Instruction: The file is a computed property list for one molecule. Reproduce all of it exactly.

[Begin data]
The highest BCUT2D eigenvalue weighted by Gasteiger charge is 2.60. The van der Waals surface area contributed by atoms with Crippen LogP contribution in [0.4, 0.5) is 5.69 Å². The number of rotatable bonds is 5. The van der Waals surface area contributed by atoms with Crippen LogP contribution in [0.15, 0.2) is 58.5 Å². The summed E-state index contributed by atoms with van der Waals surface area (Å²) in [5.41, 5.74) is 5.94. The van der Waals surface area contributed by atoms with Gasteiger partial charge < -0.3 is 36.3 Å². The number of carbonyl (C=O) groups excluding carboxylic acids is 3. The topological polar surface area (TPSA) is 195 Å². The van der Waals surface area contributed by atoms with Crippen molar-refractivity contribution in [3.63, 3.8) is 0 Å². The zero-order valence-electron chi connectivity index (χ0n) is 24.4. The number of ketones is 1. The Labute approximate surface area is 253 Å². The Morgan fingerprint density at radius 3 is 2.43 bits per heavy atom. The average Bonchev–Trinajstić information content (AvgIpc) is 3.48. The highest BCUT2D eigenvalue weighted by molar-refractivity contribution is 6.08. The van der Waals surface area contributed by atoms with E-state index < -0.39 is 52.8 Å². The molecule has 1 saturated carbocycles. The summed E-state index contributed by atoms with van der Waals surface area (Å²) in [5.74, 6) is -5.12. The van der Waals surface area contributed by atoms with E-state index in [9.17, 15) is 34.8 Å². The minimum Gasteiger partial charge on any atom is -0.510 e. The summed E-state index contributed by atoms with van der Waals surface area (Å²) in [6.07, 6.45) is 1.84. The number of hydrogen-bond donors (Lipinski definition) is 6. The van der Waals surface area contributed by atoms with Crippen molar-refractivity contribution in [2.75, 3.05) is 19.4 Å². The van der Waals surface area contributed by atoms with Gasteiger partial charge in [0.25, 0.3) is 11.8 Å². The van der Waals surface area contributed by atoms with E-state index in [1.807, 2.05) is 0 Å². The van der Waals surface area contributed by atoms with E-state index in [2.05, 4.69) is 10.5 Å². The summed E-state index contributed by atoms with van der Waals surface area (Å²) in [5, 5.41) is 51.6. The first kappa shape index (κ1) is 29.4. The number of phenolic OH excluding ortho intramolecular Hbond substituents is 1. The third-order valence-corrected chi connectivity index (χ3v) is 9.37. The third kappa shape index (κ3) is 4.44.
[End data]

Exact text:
The highest BCUT2D eigenvalue weighted by Gasteiger charge is 2.60. The van der Waals surface area contributed by atoms with Crippen LogP contribution in [0.4, 0.5) is 5.69 Å². The number of rotatable bonds is 5. The van der Waals surface area contributed by atoms with Crippen LogP contribution in [0.15, 0.2) is 58.5 Å². The summed E-state index contributed by atoms with van der Waals surface area (Å²) in [5.41, 5.74) is 5.94. The van der Waals surface area contributed by atoms with Gasteiger partial charge < -0.3 is 36.3 Å². The number of carbonyl (C=O) groups excluding carboxylic acids is 3. The topological polar surface area (TPSA) is 195 Å². The van der Waals surface area contributed by atoms with Crippen molar-refractivity contribution in [3.63, 3.8) is 0 Å². The zero-order valence-electron chi connectivity index (χ0n) is 24.4. The number of ketones is 1. The Labute approximate surface area is 253 Å². The Morgan fingerprint density at radius 3 is 2.43 bits per heavy atom. The average Bonchev–Trinajstić information content (AvgIpc) is 3.48. The highest BCUT2D eigenvalue weighted by molar-refractivity contribution is 6.08. The van der Waals surface area contributed by atoms with E-state index < -0.39 is 52.8 Å². The molecule has 1 saturated carbocycles. The summed E-state index contributed by atoms with van der Waals surface area (Å²) in [5.74, 6) is -5.12. The van der Waals surface area contributed by atoms with E-state index in [9.17, 15) is 34.8 Å². The minimum Gasteiger partial charge on any atom is -0.510 e. The summed E-state index contributed by atoms with van der Waals surface area (Å²) in [6.07, 6.45) is 1.84. The number of hydrogen-bond donors (Lipinski definition) is 6. The van der Waals surface area contributed by atoms with Crippen molar-refractivity contribution in [2.75, 3.05) is 19.4 Å². The van der Waals surface area contributed by atoms with Gasteiger partial charge in [0.25, 0.3) is 11.8 Å². The van der Waals surface area contributed by atoms with E-state index in [1.807, 2.05) is 0 Å². The van der Waals surface area contributed by atoms with E-state index in [2.05, 4.69) is 10.5 Å². The summed E-state index contributed by atoms with van der Waals surface area (Å²) in [5, 5.41) is 51.6. The first kappa shape index (κ1) is 29.4. The number of phenolic OH excluding ortho intramolecular Hbond substituents is 1. The third-order valence-corrected chi connectivity index (χ3v) is 9.37. The third kappa shape index (κ3) is 4.44.